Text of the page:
Figure 2
Cellular stability of CK2α

CK2α cellular stabilization, Cdks, and Pin1 interaction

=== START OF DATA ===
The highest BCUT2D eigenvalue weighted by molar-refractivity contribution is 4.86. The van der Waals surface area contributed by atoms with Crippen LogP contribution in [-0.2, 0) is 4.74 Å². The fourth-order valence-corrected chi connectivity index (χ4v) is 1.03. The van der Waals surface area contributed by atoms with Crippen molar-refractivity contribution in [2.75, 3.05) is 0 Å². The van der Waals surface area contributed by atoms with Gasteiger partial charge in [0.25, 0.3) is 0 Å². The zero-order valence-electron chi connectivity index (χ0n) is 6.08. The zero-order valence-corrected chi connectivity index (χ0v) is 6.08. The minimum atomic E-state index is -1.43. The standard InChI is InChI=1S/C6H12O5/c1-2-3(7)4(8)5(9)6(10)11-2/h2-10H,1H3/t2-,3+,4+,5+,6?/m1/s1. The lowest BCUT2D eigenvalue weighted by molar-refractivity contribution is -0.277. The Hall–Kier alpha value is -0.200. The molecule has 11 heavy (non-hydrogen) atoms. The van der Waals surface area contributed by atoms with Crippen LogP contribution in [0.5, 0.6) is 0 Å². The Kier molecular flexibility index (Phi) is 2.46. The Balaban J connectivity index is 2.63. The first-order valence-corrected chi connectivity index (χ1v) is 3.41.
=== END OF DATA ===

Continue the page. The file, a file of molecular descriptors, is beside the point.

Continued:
As shown above, the Pfa phospho-mimic at Thr344 of CK2α protects the kinase from degradation in REF52 cells. To further examine how phosphorylation of CK2α enhances its cellular stability, we analyzed endogenous CK2α protein levels in HeLa cells using Western blots following pharmacologic manipulation predicted to perturb the phosphorylation state of CK2α (Fig. 2d and 2e). Since Cdk1/cyclin B has been reported to be responsible for cellular phosphorylation of CK2α8, we investigated the effects of two small molecule Cdk kinase inhibitors flavopiridol29 and 9-cyanopaullone30 (Fig. 2d and Supplementary Fig. 7). We treated HeLa cells with either flavopiridol or 9-cyanopaullone vs. vehicle (control DMSO) which caused cell cycle changes (Supplementary Fig. 7) consistent with their known broad spectrum Cdk inhibition31,32 and led to considerable decrease in total CK2α protein levels (Fig. 2e). Prior studies report that the mitotic spindle poison nocodazole can induce a state where CK2α is highly phosphorylated8,33. Here we show that HeLa cells treated with nocodazole, which caused G2/M phase arrest (Supplementary Fig. 9), had higher levels of both phosphorylated and total CK2α compared with vehicle-treated cells (Fig. 2e). Taken together, these pharmacologic and microinjection experiments support the concept that phosphorylation by Cdks can stabilize CK2α in the cell.